'Incarceration Nation' screening and discussion on ACT's next steps

Date & time
5.30–8pm Wednesday 23 February 2022

Kambri Cinema

University Avenue

The Australian National University

Professor Tom Calma AO
Magistrate Louise Taylor
Leah House
Lillian Ireland
Temiloluwa Oladiji
Movie screening
'Incarceration Nation'
Image credit: Incarceration Nation

UPDATE: The venue for this event has changed to the Kambri Cinema.

Presented by The Australian National University (ANU) College of Law, Law Reform and Social Justice Initiative and Documentary Australia Foundation, we invite you to join us for a screening of the acclaimed documentary Incarceration Nation followed by a panel discussion.

  • 5:30pm Welcome to Country
  • 5:40pm Incarceration Nation screening
  • 7:00pm Intermission
  • 7:10pm Panel discussion

There will be an intermission between the screening and panel, designed to enable people to attend the panel event, even if they choose not to attend the screening. Non-Indigenous invitees are strongly advised to join for the screening or have watched the film prior to attending the panel discussion.

Our panel:

  • Professor Tom Calma AO, University of Canberra Chancellor
  • Magistrate Louise Taylor, ACT Magistrates Court
  • Leah House, First Nations Victims Support Liaison Officer

Moderator: Lillian Ireland, activist and former associate to Magistrate Taylor.

The panel discussion will provide an opportunity to discuss necessary areas of change for policymakers, legal professionals and the wider Australian community.

Light refreshments will be served and the University’s COVID-19 guidelines will be implemented. Although this is an outdoors event, masks are recommended for everyone's safety.


Incarceration Nation speaks to the integral role of First Nations grass-roots organisations and corporations providing support to First Nations youth and their families.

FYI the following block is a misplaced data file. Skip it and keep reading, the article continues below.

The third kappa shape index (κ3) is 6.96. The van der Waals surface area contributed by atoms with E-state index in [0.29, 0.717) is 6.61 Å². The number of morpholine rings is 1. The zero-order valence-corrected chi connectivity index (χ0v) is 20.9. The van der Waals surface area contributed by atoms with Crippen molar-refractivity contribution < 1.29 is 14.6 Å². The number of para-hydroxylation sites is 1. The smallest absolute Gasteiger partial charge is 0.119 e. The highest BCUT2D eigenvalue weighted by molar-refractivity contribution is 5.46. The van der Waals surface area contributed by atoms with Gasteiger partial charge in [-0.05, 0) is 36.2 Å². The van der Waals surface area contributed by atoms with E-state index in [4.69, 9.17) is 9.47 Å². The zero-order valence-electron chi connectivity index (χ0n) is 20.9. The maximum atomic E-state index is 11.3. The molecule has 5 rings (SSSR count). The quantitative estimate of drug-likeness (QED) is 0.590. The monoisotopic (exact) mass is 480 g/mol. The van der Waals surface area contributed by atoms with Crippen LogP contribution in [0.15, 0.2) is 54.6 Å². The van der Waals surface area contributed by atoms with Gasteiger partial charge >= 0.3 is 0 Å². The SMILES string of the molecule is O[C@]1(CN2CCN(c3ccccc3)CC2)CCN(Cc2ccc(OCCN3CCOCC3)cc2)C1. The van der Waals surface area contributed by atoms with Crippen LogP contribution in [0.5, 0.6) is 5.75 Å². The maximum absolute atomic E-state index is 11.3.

Donations are being collected for this event -- through the 'Donations' ticket option and at the event -- in aid of Gugan Gulwan, an Aboriginal youth centre located in the ACT suburb of Wanniassa. The Corporation actively shares their expertise with others and works in partnership to create opportunities for the voices of children and youth to be heard across the sector and within government. Their range of services include case management, community engagement, counselling, direct service delivery; policy development; program design; systems design; program evaluation and oversight; partnership development; financial and capital management; human resources; information technology; information management and analytics; organisational development; and administration. While not always visible, each of these functions is crucial for serving the region’s young people effectively and responsibly.'

Content note: Viewer discretion is advised for the film as it contains material regarding deaths in custody and the violence experienced by First Nations peoples in the Australian carceral system. The film may be traumatic, particularly for First Nations peoples. First Nations viewers are advised that the film contains the images and voices of people who have passed, and images and voices that may cause distress. First Nations people are welcome to attend for the speakers panel event only if they so choose.

About the documentary

Incarceration Nation examines the connection between relentless government intervention since colonisation and the trauma and disadvantage experienced by Indigenous Australians - two key drivers of incarceration. The film is a part of Incarceration Nation’s campaign to take long-term, sustained action to address racism and injustice in Australia.

This story needs to be told; it’s time to put our Nation’s justice system on trial.

M | 1h 20m | 2021

Updated:  10 August 2015/Responsible Officer:  College General Manager, ANU College of Law/Page Contact:  Law Marketing Team